Nonprofit helping Michigan women break into the craft alcohol industry
It’s a bit of an understatement to say that the brewing and distilling industries have seen some growth in Michigan. You really don’t have to go far to find a microbrewer or distiller that’s producing some really fine ales or spirits.
Brewing has for some time been a craft mostly dominated by males, but a new group in Michigan is starting to change that.
Fermenta: Michigan Women’s Craft Collective is a nonprofit trade group initiated by Michigan women. It describes itself as “committed to diversity, camaraderie, networking and education within the craft beverage industry.”
Fermenta President Pauline Knighton tells us that women have a long history in brewing, and that craft brewing didn’t become so male-driven until home brewing became legal in the ‘80s.
“You know, there’s always been females in the industry, but it really hasn’t been until probably the last 10 years, or even fewer than that, that more women have felt comfortable getting into it,” she says.
Knighton tells us one of the greatest things about the industry is the passion and excitement inherent in so many of its members.
“So if you walk into a brewery or a distillery, a meadery, a winery, they want to talk to you because they’re excited that you’re also excited,” Knighton says.
But despite that energy and passion, Knighton tells us a lot of women are intimidated by the thought of entering the industry, and that’s where Fermenta comes in.
“Fermenta’s been a resource for women within the Michigan community to provide mentorship or to feel comfortable asking questions. It’s also really cool to say, 'hey, I have this passion to be a homebrewer and everyone I do it with is male, and that’s great, but it’s really cool that I now found this group of women that are also passionate.'”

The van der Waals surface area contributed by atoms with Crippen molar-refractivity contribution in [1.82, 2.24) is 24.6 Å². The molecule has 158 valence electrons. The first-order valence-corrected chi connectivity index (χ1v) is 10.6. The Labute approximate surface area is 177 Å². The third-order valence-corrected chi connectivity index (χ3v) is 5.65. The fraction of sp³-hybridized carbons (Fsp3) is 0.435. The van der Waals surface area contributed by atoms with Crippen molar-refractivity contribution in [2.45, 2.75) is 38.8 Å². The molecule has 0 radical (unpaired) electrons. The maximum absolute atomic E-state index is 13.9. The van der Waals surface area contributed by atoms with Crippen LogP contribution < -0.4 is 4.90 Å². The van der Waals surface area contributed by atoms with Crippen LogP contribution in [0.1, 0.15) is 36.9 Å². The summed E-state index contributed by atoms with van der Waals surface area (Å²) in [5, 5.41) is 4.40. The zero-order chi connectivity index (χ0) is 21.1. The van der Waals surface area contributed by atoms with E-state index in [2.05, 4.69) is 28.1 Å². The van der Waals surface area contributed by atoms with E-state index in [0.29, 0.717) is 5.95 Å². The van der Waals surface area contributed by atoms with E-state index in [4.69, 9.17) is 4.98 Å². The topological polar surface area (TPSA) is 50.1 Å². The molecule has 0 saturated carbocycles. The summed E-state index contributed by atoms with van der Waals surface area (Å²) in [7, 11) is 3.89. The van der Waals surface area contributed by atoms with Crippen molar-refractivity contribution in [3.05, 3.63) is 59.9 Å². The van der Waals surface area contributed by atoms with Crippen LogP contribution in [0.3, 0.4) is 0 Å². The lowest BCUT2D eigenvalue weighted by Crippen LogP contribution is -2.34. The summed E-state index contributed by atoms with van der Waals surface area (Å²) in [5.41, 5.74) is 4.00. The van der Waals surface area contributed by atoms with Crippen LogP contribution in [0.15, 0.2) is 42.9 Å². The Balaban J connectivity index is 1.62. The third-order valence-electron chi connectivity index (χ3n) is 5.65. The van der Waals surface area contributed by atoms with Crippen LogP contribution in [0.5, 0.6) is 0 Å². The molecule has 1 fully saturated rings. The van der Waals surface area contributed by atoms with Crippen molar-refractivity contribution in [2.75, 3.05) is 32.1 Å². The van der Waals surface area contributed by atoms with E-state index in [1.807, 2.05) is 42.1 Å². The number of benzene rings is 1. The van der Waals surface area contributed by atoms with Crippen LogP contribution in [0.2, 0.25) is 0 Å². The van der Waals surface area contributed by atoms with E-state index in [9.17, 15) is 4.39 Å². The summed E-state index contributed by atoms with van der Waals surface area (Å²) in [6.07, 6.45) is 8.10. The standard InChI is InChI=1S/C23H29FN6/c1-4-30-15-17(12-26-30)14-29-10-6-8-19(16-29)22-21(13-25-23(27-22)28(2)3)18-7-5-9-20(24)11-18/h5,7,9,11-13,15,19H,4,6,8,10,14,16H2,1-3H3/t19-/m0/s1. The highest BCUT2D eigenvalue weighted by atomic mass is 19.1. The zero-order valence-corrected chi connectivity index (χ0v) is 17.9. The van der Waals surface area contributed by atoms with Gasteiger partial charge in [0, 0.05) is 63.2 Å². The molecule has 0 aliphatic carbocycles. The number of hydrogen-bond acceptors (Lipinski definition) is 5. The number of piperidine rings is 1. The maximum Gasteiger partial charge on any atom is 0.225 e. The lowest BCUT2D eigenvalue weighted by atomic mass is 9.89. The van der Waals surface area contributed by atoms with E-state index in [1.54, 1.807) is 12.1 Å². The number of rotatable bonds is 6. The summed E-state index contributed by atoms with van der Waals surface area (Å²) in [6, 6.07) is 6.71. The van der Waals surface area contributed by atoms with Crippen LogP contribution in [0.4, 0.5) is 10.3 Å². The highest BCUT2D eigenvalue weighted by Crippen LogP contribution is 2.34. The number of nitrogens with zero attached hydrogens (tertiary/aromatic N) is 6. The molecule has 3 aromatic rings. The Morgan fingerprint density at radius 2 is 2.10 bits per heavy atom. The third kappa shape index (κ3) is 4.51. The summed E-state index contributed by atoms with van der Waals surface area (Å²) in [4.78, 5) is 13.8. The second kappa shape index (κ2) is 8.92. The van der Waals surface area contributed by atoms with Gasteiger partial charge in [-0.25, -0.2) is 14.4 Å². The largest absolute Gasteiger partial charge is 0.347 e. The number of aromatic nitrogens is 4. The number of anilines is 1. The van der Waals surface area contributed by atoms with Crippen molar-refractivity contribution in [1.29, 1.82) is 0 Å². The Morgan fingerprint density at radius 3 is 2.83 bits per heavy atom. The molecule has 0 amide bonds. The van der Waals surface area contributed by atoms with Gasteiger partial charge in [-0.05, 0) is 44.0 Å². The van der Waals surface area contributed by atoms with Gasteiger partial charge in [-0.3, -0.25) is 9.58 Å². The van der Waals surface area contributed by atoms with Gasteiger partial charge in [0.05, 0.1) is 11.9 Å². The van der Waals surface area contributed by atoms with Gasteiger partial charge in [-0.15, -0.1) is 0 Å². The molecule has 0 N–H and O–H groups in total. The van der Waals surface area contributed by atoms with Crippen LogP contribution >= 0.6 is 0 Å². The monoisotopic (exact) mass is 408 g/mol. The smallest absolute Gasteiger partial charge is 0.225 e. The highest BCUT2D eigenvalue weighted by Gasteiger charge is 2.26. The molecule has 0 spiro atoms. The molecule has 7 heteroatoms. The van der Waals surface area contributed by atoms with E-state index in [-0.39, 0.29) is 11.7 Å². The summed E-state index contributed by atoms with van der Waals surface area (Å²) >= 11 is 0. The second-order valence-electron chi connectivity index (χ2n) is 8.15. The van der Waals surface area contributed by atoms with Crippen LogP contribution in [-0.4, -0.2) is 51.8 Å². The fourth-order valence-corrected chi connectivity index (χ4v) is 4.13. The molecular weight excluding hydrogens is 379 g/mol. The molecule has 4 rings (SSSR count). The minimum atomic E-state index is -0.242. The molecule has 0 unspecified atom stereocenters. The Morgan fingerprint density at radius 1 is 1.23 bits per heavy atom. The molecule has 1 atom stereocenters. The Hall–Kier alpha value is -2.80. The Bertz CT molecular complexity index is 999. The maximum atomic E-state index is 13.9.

According to Knighton, about half of the women in Fermenta are professionals already making a living in the brewing industry, while the other half are homebrewers and enthusiasts.
Women are becoming a more powerful force in the brewing industry, but Knighton says a lot of women still encounter some gender-based stigma when it comes to alcohol preference. Erasing that bias and encouraging women to feel comfortable with their preferences is one of Fermenta’s big goals.
“There’s no doubt that I have myself been somewhere that’s very craft focused, and I’ve been told, ‘no, you’re not going to like that, that’s too bitter for you. You probably want this fruit-based beer,’” she tells us. “There’s absolutely nothing wrong with a fruit-based beer, but I said, ‘no, actually I would like that bitter beer. I’d like that IPA.’”
One of Fermenta’s more recent endeavors involves offering scholarships for lectures and lessons on brewing, which Knighton says has “been very well received and really kind of opened up … more opportunities to not just come to our monthly events, but to be able to dive a little deeper into part of the industry.”
Knighton tells us that Fermenta holds events “almost once a month” on both the east and west sides of the state and is working to grow in other areas as well. She’s enjoyed watching the group grow over the last two years into the passionate and friendly community it is today.
“It’s really cool to now see after about two years this group forum where we get together, … be able to talk about that, not only learn something new, but just have the opportunity to talk about something that we’re all really passionate about. And through those monthly get-togethers, we’ve kind of seen women now forming these friendships with people that they never knew, who are in their smaller communities, and getting together more often to do that.”